from Mars. As an importer of fine laces he was in constant
contact with several foreign countries, making business jour-
neys thither at what were then short intervals. His father
had been a friend of Karl Marx and when the First Inter-
national, rent by inner dissension, had had its headquarters
transferred to Hoboken to save it from suppression by Euro-
pean governments, Mr. Livingston had taken a languid
interest in it. Just before his accident he had purchased,
partly as curiosities, sample pamphlets printed in English on
cheap paper in bad type, and bound in flaming paper covers.

By way of inciting a discussion he urged me to read
these queer looking pamphlets. They were as startling to
me, a sophomore, as my discovery had been years before of
the reason Grandaunt Sarah ate no sugar and always wore
linen. (Sugar and cotton were products of slave labor.)
Here were ideas and ideals undreamed of, and the head-
quarters of this world movement was as near as Hoboken!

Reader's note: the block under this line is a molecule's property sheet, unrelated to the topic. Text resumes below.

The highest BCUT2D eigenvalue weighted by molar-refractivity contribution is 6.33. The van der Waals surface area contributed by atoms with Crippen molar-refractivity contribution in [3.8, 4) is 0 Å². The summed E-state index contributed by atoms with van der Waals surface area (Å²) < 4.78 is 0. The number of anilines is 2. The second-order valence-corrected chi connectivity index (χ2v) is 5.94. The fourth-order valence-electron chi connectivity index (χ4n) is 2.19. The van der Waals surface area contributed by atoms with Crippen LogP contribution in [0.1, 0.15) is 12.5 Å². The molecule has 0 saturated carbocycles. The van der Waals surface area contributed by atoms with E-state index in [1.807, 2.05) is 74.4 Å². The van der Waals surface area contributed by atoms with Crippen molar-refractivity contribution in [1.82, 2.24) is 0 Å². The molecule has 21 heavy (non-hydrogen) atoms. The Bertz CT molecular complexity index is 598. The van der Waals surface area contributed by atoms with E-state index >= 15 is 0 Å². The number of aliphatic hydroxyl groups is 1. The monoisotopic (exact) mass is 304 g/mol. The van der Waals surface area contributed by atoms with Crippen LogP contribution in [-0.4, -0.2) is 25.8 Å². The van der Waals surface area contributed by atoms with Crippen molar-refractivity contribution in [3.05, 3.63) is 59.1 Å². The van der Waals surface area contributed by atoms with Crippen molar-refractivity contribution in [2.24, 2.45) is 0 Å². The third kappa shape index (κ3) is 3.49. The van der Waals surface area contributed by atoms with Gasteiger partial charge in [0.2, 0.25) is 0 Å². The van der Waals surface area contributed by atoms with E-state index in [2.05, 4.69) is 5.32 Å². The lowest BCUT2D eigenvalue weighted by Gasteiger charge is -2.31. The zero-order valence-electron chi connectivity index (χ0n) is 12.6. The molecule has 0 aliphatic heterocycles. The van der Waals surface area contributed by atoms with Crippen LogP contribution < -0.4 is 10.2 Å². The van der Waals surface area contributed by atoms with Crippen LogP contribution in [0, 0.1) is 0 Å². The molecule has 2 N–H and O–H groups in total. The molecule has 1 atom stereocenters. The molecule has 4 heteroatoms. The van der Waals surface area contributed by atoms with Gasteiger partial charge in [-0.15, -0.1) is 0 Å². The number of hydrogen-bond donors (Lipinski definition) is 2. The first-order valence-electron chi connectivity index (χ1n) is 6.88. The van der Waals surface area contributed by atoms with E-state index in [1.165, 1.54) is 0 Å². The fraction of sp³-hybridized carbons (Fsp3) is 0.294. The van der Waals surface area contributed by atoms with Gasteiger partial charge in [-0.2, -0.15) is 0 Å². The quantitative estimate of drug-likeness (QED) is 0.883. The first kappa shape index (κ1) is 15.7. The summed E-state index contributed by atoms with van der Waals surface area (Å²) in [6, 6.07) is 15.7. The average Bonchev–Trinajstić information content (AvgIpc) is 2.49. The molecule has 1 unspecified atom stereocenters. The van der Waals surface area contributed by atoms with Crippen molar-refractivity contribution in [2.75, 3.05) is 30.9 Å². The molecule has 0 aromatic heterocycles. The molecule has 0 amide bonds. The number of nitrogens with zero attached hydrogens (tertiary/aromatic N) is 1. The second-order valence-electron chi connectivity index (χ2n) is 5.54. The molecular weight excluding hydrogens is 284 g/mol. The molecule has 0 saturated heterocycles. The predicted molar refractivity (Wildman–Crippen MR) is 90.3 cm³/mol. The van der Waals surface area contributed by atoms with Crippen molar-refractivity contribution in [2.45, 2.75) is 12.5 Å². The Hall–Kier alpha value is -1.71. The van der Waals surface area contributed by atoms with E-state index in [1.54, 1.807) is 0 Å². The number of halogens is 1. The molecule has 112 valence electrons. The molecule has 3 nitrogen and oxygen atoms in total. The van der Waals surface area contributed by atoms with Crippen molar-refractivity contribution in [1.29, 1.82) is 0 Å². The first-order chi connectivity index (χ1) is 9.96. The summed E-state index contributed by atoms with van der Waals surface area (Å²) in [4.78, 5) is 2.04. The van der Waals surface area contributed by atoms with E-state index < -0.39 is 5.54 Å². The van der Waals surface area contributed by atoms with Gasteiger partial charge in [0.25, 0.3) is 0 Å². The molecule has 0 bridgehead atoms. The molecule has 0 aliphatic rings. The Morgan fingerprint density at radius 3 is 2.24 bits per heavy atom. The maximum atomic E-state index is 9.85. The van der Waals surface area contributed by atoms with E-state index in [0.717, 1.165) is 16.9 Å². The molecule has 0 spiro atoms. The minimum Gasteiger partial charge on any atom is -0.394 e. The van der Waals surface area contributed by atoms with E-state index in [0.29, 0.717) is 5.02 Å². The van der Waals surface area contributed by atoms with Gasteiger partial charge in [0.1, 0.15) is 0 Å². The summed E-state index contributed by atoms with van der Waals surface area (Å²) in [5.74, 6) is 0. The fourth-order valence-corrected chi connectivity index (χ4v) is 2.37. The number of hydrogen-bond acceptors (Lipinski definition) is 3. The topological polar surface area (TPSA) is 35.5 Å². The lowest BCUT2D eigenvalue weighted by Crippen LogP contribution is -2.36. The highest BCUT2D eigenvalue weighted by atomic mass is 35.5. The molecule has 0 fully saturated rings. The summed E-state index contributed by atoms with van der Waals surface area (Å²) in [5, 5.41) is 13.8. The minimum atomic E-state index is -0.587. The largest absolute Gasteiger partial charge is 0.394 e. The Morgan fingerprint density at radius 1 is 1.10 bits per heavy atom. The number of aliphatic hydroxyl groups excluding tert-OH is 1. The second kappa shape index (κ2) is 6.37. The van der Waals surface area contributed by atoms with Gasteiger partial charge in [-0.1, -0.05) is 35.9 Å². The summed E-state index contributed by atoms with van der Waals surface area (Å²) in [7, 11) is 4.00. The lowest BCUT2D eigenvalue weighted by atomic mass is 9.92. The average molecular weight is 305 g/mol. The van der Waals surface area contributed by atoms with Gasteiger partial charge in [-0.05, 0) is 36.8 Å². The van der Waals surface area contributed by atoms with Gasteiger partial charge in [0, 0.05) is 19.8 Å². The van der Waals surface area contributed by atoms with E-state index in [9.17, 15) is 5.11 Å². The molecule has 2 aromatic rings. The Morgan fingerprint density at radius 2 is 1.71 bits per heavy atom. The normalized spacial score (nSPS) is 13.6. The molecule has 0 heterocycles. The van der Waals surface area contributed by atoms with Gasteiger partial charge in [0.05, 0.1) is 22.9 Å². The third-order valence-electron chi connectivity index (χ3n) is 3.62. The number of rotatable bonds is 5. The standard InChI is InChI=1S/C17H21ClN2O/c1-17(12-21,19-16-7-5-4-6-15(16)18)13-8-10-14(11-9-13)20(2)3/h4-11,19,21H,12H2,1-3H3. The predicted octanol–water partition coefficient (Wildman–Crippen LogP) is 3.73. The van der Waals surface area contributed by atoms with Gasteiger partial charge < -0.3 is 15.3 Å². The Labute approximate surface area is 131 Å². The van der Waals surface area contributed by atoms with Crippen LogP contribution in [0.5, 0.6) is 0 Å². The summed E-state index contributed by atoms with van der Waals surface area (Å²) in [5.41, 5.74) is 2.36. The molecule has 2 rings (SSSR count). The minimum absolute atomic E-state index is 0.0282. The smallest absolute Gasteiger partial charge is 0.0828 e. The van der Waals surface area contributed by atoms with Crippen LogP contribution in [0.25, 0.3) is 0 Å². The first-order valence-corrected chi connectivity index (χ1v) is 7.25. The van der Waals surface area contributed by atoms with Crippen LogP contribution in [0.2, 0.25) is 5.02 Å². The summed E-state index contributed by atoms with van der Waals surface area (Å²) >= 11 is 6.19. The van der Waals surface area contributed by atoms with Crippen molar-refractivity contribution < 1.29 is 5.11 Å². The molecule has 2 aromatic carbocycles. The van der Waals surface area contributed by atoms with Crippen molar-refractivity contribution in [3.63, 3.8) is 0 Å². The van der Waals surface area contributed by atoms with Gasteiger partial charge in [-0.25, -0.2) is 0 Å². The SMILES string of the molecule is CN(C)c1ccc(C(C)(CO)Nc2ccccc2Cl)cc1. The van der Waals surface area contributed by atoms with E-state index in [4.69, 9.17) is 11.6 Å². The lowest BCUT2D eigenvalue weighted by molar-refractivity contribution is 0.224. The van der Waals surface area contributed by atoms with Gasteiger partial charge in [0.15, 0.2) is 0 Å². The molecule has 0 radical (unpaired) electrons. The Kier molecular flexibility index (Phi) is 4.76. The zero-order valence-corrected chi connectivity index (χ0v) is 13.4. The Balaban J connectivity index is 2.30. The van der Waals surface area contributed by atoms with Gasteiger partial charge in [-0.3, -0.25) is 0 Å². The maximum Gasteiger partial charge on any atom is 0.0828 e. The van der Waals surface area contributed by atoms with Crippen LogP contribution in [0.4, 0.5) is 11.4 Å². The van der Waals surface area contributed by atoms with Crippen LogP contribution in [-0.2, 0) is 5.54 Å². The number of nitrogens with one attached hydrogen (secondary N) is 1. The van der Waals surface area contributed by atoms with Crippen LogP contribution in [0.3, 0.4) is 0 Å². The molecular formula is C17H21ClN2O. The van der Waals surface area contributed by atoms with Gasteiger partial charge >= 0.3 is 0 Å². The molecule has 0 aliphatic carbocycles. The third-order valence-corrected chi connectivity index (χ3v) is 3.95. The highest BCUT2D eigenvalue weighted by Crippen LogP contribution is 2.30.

WHEN I went back to Cornell and the invalids re-
sumed their normal lives, Mr. Livingston presented
us gifts of lasting value in memory of that winter, mine being
Vasari's Lives of the Painters. Keenly as I appreciated being
expected to interest myself in the painters, his abiding in-
fluence on my mind was rooted in those fugitive leaflets.
Intellectually that sojourn was a profitable exchange for a
share, at least, of the lost Cornell work for which I was
booked. This consisted of logic, economics, the history
of philosophy, and the philosophy of history, the whole vast
complex of learning set forth in four small square black